As per technology research, technology has long become part of our body; remember brain implants, biocultured heart valves or artificial balancing organs. Between us, technology has crept into lives through social media that allowed us to project ourselves to outside world, contact and communicate with others whenever needed. Technology thereby collects data about us which leads to certain “acceptable behaviour” in society and lastly, technology nowadays have started behaving just like us; they have attained human traits and exhibit smart responses with its outward appearances. To cite instances, currently available computer games are more realistic in nature and health apps always interact with your body to generate results while you are exercising or dieting.

New Wave of Technology

Technology is doing a whole lot of things by becoming miniature in size, improved computing skills and increasingly focusing on individuals. In short, today’s technology is smaller, shorter and more personalised.

To start off, as per technology research a revolution has taken place in the field of materials. In 1970s, materials could be manufactured only in a micro-level and now they can be manufactured a thousand times smaller, changing design concepts to one millionth of a millimetre. Technology also matured to digitally story large amounts of information about bodies and behaviour that would subsequently model and mimic. This led to development of nano technology which are thus interconnected in an upward spiral.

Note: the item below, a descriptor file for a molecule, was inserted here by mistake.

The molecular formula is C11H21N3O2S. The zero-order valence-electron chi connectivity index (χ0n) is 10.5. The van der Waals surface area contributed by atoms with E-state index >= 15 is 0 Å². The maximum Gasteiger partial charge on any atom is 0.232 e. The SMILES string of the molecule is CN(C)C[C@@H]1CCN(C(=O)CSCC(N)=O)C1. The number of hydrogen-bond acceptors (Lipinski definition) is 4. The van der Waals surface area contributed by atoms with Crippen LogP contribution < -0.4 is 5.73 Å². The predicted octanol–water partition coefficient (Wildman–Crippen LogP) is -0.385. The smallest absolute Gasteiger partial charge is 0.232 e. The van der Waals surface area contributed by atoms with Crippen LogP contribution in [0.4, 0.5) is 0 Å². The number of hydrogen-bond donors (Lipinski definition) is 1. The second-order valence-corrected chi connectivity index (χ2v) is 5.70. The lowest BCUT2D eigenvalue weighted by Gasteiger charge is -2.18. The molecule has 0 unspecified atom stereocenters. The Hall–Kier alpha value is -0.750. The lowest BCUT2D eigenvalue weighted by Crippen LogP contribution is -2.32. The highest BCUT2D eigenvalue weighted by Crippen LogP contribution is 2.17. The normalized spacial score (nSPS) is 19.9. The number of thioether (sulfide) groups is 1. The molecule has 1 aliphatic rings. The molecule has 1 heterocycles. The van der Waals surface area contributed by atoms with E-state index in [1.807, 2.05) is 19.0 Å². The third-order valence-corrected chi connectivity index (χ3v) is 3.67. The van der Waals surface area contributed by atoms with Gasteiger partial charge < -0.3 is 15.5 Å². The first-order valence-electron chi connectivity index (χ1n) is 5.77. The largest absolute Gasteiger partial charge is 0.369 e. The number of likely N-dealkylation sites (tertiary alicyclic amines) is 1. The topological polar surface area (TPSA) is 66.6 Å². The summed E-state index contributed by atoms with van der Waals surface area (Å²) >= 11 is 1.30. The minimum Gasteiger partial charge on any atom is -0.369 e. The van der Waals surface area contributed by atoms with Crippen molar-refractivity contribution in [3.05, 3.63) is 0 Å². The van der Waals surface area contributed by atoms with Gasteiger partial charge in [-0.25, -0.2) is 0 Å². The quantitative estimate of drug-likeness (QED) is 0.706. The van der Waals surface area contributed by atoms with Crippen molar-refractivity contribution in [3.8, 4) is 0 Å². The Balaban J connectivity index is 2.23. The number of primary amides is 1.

Research on technology revealed that both fields stimulated not just biology but all life sciences including cognitive neuroscience and genetics medicine. The insights generated in turn inspire equipment builders. Currently, four technological revolutions are growing simultaneously with each other, namely, nano, bio, information and cognitive technologies. This dynamic quartet is being referred to as NBIC, who is mainly responsible for new technological advancements which are intimate in nature.

Technology’s Decisive Moments

Some market experts are seeing these advancements as the turning point in our relationship with technology. The NBIC convergence is based on current technical ingenuity and growing interdependence between physical sciences – nano and information technology – and life sciences – both biotech and cognitive technology. The goal is same as what was in 1940s, understanding human behaviour and its social world, controlling, mimicking and analysing it. The difference is that we are much closer.